Cannon Beach, Oregon: Whales, Respite, And A Mental Tourniquet For Senseless Thought.
I’m going to be honest.
(Because when am I not?)
Right now it kind of feels like we’re hemorrhaging money.
Probably because we are hemorrhaging money.
And I’ll explain this more to you in a later post, but right now, to distract itself from the fact that our bank account seems to be bleeding to death, my mind keeps drifting to its happy place.
And today, it seems, my happy place is Cannon Beach, Oregon.
I actually visited this beach on my west coast road trip a decade ago, and I was happy to see that while the town hadn’t really changed much, my Travel Mojo had. Last time my friend and I had to wade across the water to get to the beach from our long-hunted parking space because we’d happened to arrive on the day of Cannon Beach’s annual sandcastle competition. By the time we arrived at the beach, the sandcastles had washed away and I got hit in the back of the head with a kite.
But this time?
After our whirlwind tours of San Francisco and the Napa Valley, Justin, Becca, Brad and I crammed ourselves (plus our luggage and their camping gear) into their tiny car and headed north to their home in Salem, Oregon. After an 8-hour ride thanking the stars that Brad has great taste in music, we slept the sleep of the dead before heading a couple of hours west to the coast. Our first stop was the quaint coastal village of Cannon Beach. The place I remembered for its signature haystack rock in the water, spectacular beach, and hoards of tourists.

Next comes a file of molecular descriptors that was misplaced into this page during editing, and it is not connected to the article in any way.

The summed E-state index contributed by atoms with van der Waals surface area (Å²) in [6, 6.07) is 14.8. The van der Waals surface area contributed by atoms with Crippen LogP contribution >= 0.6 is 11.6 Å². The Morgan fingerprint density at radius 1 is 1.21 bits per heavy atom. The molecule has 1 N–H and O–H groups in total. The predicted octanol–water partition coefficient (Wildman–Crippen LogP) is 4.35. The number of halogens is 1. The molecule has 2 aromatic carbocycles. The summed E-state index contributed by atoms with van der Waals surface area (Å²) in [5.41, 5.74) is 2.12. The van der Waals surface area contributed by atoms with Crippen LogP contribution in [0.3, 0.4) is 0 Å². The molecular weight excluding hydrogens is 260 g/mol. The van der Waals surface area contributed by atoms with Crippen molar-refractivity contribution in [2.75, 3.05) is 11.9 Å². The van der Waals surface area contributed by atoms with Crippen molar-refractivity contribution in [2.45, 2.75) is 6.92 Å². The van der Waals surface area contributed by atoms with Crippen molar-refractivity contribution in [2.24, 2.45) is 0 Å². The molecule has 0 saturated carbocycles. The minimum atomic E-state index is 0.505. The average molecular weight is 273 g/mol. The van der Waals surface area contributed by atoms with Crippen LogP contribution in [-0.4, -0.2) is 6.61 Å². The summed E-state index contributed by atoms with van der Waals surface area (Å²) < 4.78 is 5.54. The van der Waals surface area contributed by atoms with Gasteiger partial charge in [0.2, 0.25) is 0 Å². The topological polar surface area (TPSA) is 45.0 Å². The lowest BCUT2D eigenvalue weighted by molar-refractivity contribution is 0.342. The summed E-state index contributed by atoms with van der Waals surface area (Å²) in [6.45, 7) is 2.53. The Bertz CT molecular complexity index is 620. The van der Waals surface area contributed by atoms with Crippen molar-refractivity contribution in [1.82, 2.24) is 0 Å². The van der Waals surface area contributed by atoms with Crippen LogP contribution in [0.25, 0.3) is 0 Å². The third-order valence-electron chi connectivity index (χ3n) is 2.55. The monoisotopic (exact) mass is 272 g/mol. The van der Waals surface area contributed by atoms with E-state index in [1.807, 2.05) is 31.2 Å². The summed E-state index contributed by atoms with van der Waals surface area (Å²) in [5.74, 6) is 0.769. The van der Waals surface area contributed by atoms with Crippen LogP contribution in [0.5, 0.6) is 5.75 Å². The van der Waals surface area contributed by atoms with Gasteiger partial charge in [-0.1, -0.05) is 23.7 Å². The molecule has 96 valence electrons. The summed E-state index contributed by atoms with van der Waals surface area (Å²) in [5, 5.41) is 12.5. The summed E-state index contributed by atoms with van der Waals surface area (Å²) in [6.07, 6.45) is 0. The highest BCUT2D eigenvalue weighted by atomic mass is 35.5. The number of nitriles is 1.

We meandered through town before settling on a place for some fresh fried seafood, then perused a few of the shops and interesting used bookstores. (I still have the copy of Jonathan Livingston Seagull I picked up on my last trip through Cannon Beach crammed into the passenger door pocket of my old Chevy Tracker.) Deciding we were too exhausted to deal with the hulabaloo of the village, quaint as it may be, Justin and I walked past the town and into the residential area to admire the shaker-shingled beach homes while I casually snapped stealth-like pictures with my iPhone.
It reminded me a bit of my gorgeous walk across Coronado Island near San Diego, only a little more windswept. Rugged. Northwestern.
When we finally found our way to a beach access atop a huge sand dune, we plopped our weary, fully clothed butts right there in the sand to admire the views.
There was a family up there with us on the hill who pointed out whale spouts in the distance. We spent a good hour watching families play on the beach, dogs run through the tidal pools, and sea spouts and whale tails as they made their way across the horizon.
We took that moment to just breathe for a minute. An hour. However long it took to watch the whales and decompress.
And I think about that now. As we deal with stressful things like home repairs and car repairs and all of those unexpected expenses life sees fit to throw at us all at once, and I think, hey. It wasn’t so long ago I was lazily watching the busy whales as they worked their way across the Pacific from one of my favorite beaches in all the world.
And money’s just money.
And life, it turns out, isn’t really so hard.